MP for Windsor
Working Hard For You
Contribution to the debate on the Consumer Rights Bill

I support the Bill because the principles that guide it are exactly what the country needs in order to get back on its feet after 13 years of what could be described as misappropriation of the public purse by the Labour Government.

The Bill will empower consumers and enable them to make choices. It will also simplify regulations—particularly those governing small and medium-sized businesses, which are the life blood of the economy—and help small businesses and consumers to tackle manipulative, anti-competitive and monopolistic practices by creating a form of speedy redress. Above all, it will help us to continue the process of facilitating the fierce competition between businesses that will not only improve public and consumer services, but help to lift the economy further in the future.

This is a Bill that takes competition seriously, and raises the game for everyone. It empowers people, and it backs British businesses. I listened carefully to what was said by the hon. Member for Walthamstow (Stella Creasy), and I accept that some small changes may be required in Committee, but, on balance, I think that the Bill and the principles behind it will be good for the United Kingdom’s economy.

Competitive markets are a successful country’s bread and butter. They are what we need in order to lift all the boats, not just the yachts. Competition raises standards and pushes down prices: every person who has been in business knows that, as does every person who has ever bought a product or service, including those who have done so online.

We know that if we can choose where to buy a product, and if the contract terms and the information about what we are purchasing are clear, the means of exchange will be facilitated, and our ability to make a choice will drive down prices. I believe that any business that does not respond to those signals from the market and from consumers, and to the extra signals that will be conveyed by the Bill, will in fact no longer be in business. Principles such as that are at the heart of the Bill, and at the heart of the competition that will enable businesses to create a better country.

The Bill will give the consumer the power to shop elsewhere, and it will also drive innovation. If businesses have clear, fair contracts which their customers understand, they will need to work harder and innovate more quickly to remain in business. That, indeed, is the joy of being in business: competing, innovating, and knowing that the business is not only making profits for its owners and shareholders, but lifting economic growth nationwide, and providing better goods and services for everyone involved.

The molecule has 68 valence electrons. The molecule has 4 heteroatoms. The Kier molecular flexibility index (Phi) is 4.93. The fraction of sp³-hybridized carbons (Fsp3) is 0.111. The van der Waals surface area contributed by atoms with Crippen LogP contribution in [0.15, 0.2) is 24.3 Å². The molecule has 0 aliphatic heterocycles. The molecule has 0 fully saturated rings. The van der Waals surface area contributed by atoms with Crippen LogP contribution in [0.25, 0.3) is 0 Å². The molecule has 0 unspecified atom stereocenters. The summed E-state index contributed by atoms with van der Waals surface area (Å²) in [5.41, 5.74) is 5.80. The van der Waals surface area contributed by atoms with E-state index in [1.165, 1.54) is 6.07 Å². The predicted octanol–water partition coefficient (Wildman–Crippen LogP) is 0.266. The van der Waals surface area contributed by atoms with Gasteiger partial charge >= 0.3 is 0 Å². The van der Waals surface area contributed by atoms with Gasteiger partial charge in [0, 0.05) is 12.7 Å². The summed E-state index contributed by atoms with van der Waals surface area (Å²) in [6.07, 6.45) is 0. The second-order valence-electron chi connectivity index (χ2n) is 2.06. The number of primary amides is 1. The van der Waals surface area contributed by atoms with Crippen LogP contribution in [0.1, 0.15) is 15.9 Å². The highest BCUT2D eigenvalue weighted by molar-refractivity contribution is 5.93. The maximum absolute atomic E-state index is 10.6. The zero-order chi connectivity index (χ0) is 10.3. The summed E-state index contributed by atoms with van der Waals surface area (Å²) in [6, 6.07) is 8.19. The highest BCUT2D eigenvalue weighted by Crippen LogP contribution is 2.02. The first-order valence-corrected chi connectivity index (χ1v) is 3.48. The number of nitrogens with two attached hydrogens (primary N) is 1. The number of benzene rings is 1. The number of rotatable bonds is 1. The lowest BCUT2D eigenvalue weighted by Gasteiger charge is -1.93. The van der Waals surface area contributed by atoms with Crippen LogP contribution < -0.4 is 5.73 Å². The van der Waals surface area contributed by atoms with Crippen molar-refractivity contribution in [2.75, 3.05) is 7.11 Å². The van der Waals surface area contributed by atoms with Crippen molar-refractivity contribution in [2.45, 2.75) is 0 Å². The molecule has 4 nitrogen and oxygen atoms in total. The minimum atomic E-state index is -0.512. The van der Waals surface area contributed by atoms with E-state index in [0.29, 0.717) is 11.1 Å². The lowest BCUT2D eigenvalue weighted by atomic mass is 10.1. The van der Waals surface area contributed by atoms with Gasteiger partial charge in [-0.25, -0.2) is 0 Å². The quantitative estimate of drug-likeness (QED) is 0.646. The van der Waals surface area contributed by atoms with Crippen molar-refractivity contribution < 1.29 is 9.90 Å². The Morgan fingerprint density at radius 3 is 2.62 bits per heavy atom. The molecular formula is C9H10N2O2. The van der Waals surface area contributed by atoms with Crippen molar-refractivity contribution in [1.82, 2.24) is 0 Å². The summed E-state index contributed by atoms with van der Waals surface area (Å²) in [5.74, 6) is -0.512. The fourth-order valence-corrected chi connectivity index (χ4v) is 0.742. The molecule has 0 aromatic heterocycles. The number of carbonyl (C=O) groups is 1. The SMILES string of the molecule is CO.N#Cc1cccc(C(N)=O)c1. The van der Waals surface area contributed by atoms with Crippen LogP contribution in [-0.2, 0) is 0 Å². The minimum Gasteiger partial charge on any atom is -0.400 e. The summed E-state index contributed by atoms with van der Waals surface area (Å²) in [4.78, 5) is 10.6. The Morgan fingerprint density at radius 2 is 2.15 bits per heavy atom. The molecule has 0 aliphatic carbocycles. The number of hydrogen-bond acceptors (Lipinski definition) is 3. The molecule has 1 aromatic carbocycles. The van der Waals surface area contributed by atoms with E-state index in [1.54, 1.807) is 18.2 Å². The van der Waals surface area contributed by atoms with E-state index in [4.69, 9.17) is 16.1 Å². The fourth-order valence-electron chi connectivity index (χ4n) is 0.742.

I also think that the Bill should be welcomed by Members on both sides of the House because, for the first time, consumers’ rights are contained in a single piece of legislation. To that extent, the Bill is a consolidating measure, but I can say with my business hat on that consolidating those rights in one simple piece of legislation will enable business productivity to increase. Instead of spending hours being trained and briefed on legislation that does not actually help anyone, staff will be able to concentrate on providing better services for their customers, and on making a return for the business—as well as a return for the Exchequer in the form of the increasing tax takes that that will generate.

The simplification in the Bill is no small matter. Estimates vary, but it may scrap up to 100—perhaps up to 1,000—pages of existing legislation, and bring measures together in a package that is easier to understand. I hope that it will also close many loopholes created by disparate pieces of legislation, some of it dating back to the 1800s and certainly much of it to the 1970s, which have enabled unscrupulous businesses to escape from the spirit of the law.

Given that many others wish to speak, I shall make only a couple of observations about part 3, which I believe should also be welcomed with open arms. For the first time, consumers and small businesses will be able to challenge anti-competitive practices. We all know, as consumers, that if a company does not quite deliver what it is supposed to deliver in the case of a low-value item bought on the internet or perhaps in a supermarket, it is futile to suggest that we should attempt single-handedly to argue that competition was not working effectively, or that monopolistic practices were involved. The Bill and the competition tribunal will make it a great deal easier for smaller businesses to get together, and consumers to get together, to ensure that their voice is heard, not by means of incredibly expensive court battles with corporate companies that have multi-million-pound budgets for lawyers, but by means of a simple and cost-effective tribunal route.

The principles that guide the Bill are the principles that will guide us further out of recession and further into economic growth. I very much hope that Opposition Members will support those principles. I also hope that any modifications that they seek to make will be proportionate, will have the consumer’s interests at heart, and will not overlook the fact that the purpose of the Bill is to enable fiercely competing businesses to drive down prices, giving citizens and consumers the choices that they need.